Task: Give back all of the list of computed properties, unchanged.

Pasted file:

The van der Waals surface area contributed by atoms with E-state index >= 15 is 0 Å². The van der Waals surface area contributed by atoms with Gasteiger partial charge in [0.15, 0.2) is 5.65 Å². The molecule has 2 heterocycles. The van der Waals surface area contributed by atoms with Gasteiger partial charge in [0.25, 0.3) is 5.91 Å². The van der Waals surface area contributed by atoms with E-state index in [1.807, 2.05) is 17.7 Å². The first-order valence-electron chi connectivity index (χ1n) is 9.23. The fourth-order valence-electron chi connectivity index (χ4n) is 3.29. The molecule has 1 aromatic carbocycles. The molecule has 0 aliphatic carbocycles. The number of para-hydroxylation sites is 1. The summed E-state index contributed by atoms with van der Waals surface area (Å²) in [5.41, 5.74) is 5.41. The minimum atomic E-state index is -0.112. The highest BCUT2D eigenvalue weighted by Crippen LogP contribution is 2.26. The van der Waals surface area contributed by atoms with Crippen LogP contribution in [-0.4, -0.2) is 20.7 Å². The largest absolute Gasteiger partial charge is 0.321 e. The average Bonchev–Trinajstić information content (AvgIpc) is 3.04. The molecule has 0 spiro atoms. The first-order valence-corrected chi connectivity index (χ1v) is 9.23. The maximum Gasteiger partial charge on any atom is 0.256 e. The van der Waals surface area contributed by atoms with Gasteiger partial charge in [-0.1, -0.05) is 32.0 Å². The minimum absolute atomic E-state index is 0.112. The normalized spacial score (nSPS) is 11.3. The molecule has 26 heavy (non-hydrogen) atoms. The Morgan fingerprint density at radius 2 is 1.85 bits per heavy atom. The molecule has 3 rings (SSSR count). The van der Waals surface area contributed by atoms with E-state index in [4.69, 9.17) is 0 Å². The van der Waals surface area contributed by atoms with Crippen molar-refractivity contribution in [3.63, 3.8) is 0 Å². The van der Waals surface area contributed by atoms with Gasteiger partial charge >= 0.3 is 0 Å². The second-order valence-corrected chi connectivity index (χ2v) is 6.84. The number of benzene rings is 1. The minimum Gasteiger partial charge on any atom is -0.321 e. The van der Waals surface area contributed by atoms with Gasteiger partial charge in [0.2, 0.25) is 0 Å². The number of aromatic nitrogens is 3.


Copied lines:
The van der Waals surface area contributed by atoms with E-state index >= 15 is 0 Å². The van der Waals surface area contributed by atoms with Gasteiger partial charge in [0.15, 0.2) is 5.65 Å². The molecule has 2 heterocycles. The van der Waals surface area contributed by atoms with Gasteiger partial charge in [0.25, 0.3) is 5.91 Å². The van der Waals surface area contributed by atoms with E-state index in [1.807, 2.05) is 17.7 Å². The first-order valence-electron chi connectivity index (χ1n) is 9.23. The fourth-order valence-electron chi connectivity index (χ4n) is 3.29. The molecule has 1 aromatic carbocycles. The molecule has 0 aliphatic carbocycles. The number of para-hydroxylation sites is 1. The summed E-state index contributed by atoms with van der Waals surface area (Å²) in [5.41, 5.74) is 5.41. The minimum atomic E-state index is -0.112. The highest BCUT2D eigenvalue weighted by Crippen LogP contribution is 2.26. The van der Waals surface area contributed by atoms with Crippen LogP contribution in [-0.4, -0.2) is 20.7 Å². The largest absolute Gasteiger partial charge is 0.321 e. The average Bonchev–Trinajstić information content (AvgIpc) is 3.04. The molecule has 0 spiro atoms. The first-order valence-corrected chi connectivity index (χ1v) is 9.23. The maximum Gasteiger partial charge on any atom is 0.256 e. The van der Waals surface area contributed by atoms with Gasteiger partial charge in [-0.1, -0.05) is 32.0 Å². The minimum absolute atomic E-state index is 0.112. The normalized spacial score (nSPS) is 11.3. The molecule has 26 heavy (non-hydrogen) atoms. The Morgan fingerprint density at radius 2 is 1.85 bits per heavy atom. The molecule has 3 rings (SSSR count). The van der Waals surface area contributed by atoms with E-state index in [4.69, 9.17) is 0 Å². The van der Waals surface area contributed by atoms with Crippen molar-refractivity contribution in [3.63, 3.8) is 0 Å². The van der Waals surface area contributed by atoms with Gasteiger partial charge >= 0.3 is 0 Å². The second-order valence-corrected chi connectivity index (χ2v) is 6.84. The number of benzene rings is 1. The minimum Gasteiger partial charge on any atom is -0.321 e. The van der Waals surface area contributed by atoms with Gasteiger partial charge in [0.2, 0.25) is 0 Å². The number of aromatic nitrogens is 3.